Monday, October 04, 2010
A Global Investigation, an effective tool for raising awareness about modern slavery. Millions of men, women and children around the world are forced to lead lives as slaves. Although this exploitation is often not called slavery, the conditions are the same. People are sold like objects, forced to work for little or no pay and are at the mercy of their 'employers'.
Common characteristics distinguish slavery from other human rights violations. A slave is:
* forced to work -- through mental or physical threat;
* owned or controlled by an 'employer', usually through mental or physical abuse or threatened abuse;
* dehumanised, treated as a commodity or bought and sold as 'property';
* physically constrained or has restrictions placed on his/her freedom of movement.
Most people know that it is illegal to buy or sell another human being anywhere in the world and therefore assume that slavery no longer exists. Yet, despite the fact that there is international agreement that slavery should be prohibited and eradicated in all its forms, many millions of people continue to live in slavery.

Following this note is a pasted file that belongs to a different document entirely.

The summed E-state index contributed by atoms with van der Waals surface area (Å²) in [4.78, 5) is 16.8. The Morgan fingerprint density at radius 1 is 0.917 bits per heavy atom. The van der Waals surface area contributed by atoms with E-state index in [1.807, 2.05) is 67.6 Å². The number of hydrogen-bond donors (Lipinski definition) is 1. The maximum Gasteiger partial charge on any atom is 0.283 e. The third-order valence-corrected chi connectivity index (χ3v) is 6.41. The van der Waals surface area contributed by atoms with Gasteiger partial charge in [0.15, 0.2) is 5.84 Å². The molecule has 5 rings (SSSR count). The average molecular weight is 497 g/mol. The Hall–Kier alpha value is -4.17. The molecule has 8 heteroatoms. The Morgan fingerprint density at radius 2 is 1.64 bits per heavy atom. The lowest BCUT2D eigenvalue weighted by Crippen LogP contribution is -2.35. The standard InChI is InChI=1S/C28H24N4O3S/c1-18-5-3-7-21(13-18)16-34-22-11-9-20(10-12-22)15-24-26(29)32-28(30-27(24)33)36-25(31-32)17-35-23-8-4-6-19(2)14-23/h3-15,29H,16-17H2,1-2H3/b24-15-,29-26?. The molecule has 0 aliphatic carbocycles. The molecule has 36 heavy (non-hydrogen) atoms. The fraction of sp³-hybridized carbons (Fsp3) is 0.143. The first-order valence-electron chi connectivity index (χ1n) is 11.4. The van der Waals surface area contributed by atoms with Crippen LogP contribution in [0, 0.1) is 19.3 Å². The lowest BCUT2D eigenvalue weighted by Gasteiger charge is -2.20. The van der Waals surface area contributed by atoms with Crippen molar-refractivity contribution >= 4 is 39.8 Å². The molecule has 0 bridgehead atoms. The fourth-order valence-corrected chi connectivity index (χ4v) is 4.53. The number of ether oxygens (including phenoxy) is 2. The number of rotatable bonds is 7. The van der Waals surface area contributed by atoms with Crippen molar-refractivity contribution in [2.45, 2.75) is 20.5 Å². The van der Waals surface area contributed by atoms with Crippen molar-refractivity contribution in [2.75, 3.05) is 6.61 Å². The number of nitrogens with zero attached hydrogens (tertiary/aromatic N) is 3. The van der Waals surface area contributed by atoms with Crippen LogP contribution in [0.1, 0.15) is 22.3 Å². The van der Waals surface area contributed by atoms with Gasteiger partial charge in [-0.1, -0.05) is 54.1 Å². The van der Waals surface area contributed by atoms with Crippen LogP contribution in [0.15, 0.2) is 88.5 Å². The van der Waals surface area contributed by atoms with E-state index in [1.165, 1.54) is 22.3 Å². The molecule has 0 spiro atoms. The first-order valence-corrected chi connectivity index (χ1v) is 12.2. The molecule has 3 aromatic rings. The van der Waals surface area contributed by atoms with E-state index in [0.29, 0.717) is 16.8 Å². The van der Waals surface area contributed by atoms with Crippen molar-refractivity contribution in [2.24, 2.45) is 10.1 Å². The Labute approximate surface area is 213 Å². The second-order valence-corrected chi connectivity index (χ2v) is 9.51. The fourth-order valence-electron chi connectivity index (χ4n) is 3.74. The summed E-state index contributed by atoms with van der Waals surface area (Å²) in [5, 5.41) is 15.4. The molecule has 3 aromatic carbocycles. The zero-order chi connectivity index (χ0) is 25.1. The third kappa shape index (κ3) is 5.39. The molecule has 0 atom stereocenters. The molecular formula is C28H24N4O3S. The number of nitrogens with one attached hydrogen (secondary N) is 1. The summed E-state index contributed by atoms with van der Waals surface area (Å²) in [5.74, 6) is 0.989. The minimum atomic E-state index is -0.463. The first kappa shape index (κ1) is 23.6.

The practices which constitute slavery today are defined in various international standards. The great majority of contemporary slavery practices contain a forced labour component, that is to say, the individual is compelled to work against their will under the threat of some form of punishment.
According to the ILO (International Labour Organization) the minimum estimate of the number of people who are living in forced labour internationally is 12.3 million. This is in spite of the fact that, with the exception of China, every country in the world has specifically committed itself to prohibiting the use of forced labour.